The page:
Monday, November 28, 2005

Even When Quiet, Junkees Still Bad For The Game

So far, it's been a most unusual offseason in New York. The Yankees' biggest new acquisitions: Larry Bowa and Tony Pena. The Mets have been stealing the headlines, and heck, even the Red Sox made it to the back page of the Post last week. And the Blue Jays have jacked up the market for relievers like crazy. Rumors swirl around the Mets getting Wagner, a catcher, and maybe even a second baseman. All the while, the Junkees seem to be as quiet as the Pittsburgh Pirates.

Even Chris "Mad Dog" Russo said that Mets fans no longer have a right to complain about the Yankees' spending, saying that the Mets are now in the same boat, with the Delgado acquisition.

So is it time to give up harping on the Yanks? Time to get rid of "Yankee Despiser" and start giving it to the Mets and Red Sox (and the Cubs, while we're at it)?

Of course not. Let's see. The highest-paid player in the game, the A-Schmuck, is still in pinstripes. And even if Wang and Small come back next year, the Yanks will likely have the most expensive rotation in the league next year: Johnson at $16 million, Mussina at $19 million, Pavano at $9 million, and Wright (who will likely assume a Sterling Hitchcock-like role next year -- i.e., you'll only see him if the Yanks are up or down by at least 12) at $7 million. That's $51 million right there -- or more than 8 teams' entire payrolls (9 if you count the Fish's expected $40 million number for '06).

Derek Jeter, with the 47th-best OPS in the game, sure wasn't paid like that, earning close to $20 million. And let's not forget the Yanks re-signing Shemp Matsui at $13 million per year, who, yes, had the same OPS as Cliff Floyd. If the Yanks were a small-market team, they would've waved bye-bye to Shemp back in September.

Putting things in perspective, even with Boston adding payroll by getting Beckett, Mota, and Lowell, -- say, at most, $15 million in all, and the Yanks shedding about $30 million by losing Bernie and Brown -- there's still at least a $45 million gap between the two teams. And the Mets had less than half the payroll ($101 million vs. $208 million) of the crosstown Yanks. So even if the Mets spend $50 million more next year (which wouldn't surprise me), they'd still be spending $55 million -- about as much as the Texas payroll -- less than the Yanks.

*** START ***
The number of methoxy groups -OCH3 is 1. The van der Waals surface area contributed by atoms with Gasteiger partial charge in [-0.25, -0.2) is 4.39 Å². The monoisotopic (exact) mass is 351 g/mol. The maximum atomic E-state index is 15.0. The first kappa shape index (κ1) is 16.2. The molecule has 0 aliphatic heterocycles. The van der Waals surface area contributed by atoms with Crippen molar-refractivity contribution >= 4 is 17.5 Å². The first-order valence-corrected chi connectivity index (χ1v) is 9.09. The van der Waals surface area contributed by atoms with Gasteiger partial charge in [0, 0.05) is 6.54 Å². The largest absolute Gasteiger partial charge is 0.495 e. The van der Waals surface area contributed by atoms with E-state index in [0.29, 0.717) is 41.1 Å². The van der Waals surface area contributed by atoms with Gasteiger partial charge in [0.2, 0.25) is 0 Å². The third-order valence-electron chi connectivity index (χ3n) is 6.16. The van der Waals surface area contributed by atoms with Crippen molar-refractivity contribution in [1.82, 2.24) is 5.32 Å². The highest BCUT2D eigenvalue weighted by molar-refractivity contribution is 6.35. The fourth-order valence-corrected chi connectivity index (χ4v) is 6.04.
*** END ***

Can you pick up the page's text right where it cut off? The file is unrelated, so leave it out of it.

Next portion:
--- And Russo can't give the Mets a hard time about Delgado: the Mets freed up a lot of payroll by getting rid of Cameron. Cameron-for-Nady was basically a salary dump for the Mets. Now, if the Mets give Billy Wagner $12 million a year and Bengie Molina $8 million, then I'll agree that the Mets are now like the Yanks. But as of right now, Delgado and Cameron were more-or-less a wash.

--- And as for the Blue Jays, mid-to-small market teams have to overpay to get stars to come to play for them. Look at the Tigers overpaying for I-Rod, Percival, and Magglio Ordonez. Now, I agree that spending $75 million to get an oft-injured player like Ordonez was pretty dumb, but I'm sorry, Craig Monroe and Brandon Inge will not put fans in the seats.

And so too with the Jays -- who says Ryan goes there if the Jays aren't willing to pay him tons of money? (Although I think the money would've been better spent on a slugger like Konerko -- the Jays' lineup was punchless last year).

Now granted, fire sales are never good for the game. Teams screwing up the market for relievers are never good for the game. But the fact that, after all the moves of the past few weeks, the Yanks are still very safely in the top spot of payrolls in the game: it just goes to show how out-of-control the Yankees have been, and how much salary they'd have to dump just to be in the same league as Boston and the Mets.

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